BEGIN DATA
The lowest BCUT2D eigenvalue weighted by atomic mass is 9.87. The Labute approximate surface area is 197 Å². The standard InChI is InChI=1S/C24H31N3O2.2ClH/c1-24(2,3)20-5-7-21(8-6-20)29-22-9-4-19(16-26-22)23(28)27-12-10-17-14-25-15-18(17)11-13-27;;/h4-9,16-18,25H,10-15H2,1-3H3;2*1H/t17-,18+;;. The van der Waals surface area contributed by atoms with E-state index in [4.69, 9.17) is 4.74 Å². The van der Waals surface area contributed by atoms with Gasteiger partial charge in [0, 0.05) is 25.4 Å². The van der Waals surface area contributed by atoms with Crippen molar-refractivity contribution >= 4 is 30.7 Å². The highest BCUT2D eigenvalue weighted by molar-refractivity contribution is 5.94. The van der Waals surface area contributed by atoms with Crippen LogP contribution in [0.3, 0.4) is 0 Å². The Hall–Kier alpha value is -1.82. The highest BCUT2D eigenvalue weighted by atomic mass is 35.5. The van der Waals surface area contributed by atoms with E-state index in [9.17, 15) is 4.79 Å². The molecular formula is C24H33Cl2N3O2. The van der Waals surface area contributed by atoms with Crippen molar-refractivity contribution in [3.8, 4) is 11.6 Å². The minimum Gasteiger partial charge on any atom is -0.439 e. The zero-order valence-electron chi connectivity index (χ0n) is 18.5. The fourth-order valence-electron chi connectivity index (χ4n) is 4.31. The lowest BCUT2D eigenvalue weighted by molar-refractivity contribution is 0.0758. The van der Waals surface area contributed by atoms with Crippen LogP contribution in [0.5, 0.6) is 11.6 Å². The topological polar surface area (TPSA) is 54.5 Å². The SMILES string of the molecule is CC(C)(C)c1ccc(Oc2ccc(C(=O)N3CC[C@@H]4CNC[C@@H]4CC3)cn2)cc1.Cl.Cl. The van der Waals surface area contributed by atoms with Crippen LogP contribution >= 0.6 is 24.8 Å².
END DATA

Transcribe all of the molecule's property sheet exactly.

The lowest BCUT2D eigenvalue weighted by atomic mass is 9.87. The Labute approximate surface area is 197 Å². The standard InChI is InChI=1S/C24H31N3O2.2ClH/c1-24(2,3)20-5-7-21(8-6-20)29-22-9-4-19(16-26-22)23(28)27-12-10-17-14-25-15-18(17)11-13-27;;/h4-9,16-18,25H,10-15H2,1-3H3;2*1H/t17-,18+;;. The van der Waals surface area contributed by atoms with E-state index in [4.69, 9.17) is 4.74 Å². The van der Waals surface area contributed by atoms with Gasteiger partial charge in [0, 0.05) is 25.4 Å². The van der Waals surface area contributed by atoms with Crippen molar-refractivity contribution >= 4 is 30.7 Å². The highest BCUT2D eigenvalue weighted by molar-refractivity contribution is 5.94. The van der Waals surface area contributed by atoms with Crippen LogP contribution in [0.3, 0.4) is 0 Å². The Hall–Kier alpha value is -1.82. The highest BCUT2D eigenvalue weighted by atomic mass is 35.5. The van der Waals surface area contributed by atoms with E-state index in [9.17, 15) is 4.79 Å². The molecular formula is C24H33Cl2N3O2. The van der Waals surface area contributed by atoms with Crippen molar-refractivity contribution in [3.8, 4) is 11.6 Å². The minimum Gasteiger partial charge on any atom is -0.439 e. The zero-order valence-electron chi connectivity index (χ0n) is 18.5. The fourth-order valence-electron chi connectivity index (χ4n) is 4.31. The lowest BCUT2D eigenvalue weighted by molar-refractivity contribution is 0.0758. The van der Waals surface area contributed by atoms with Crippen LogP contribution in [0.5, 0.6) is 11.6 Å². The topological polar surface area (TPSA) is 54.5 Å². The SMILES string of the molecule is CC(C)(C)c1ccc(Oc2ccc(C(=O)N3CC[C@@H]4CNC[C@@H]4CC3)cn2)cc1.Cl.Cl. The van der Waals surface area contributed by atoms with Crippen LogP contribution >= 0.6 is 24.8 Å².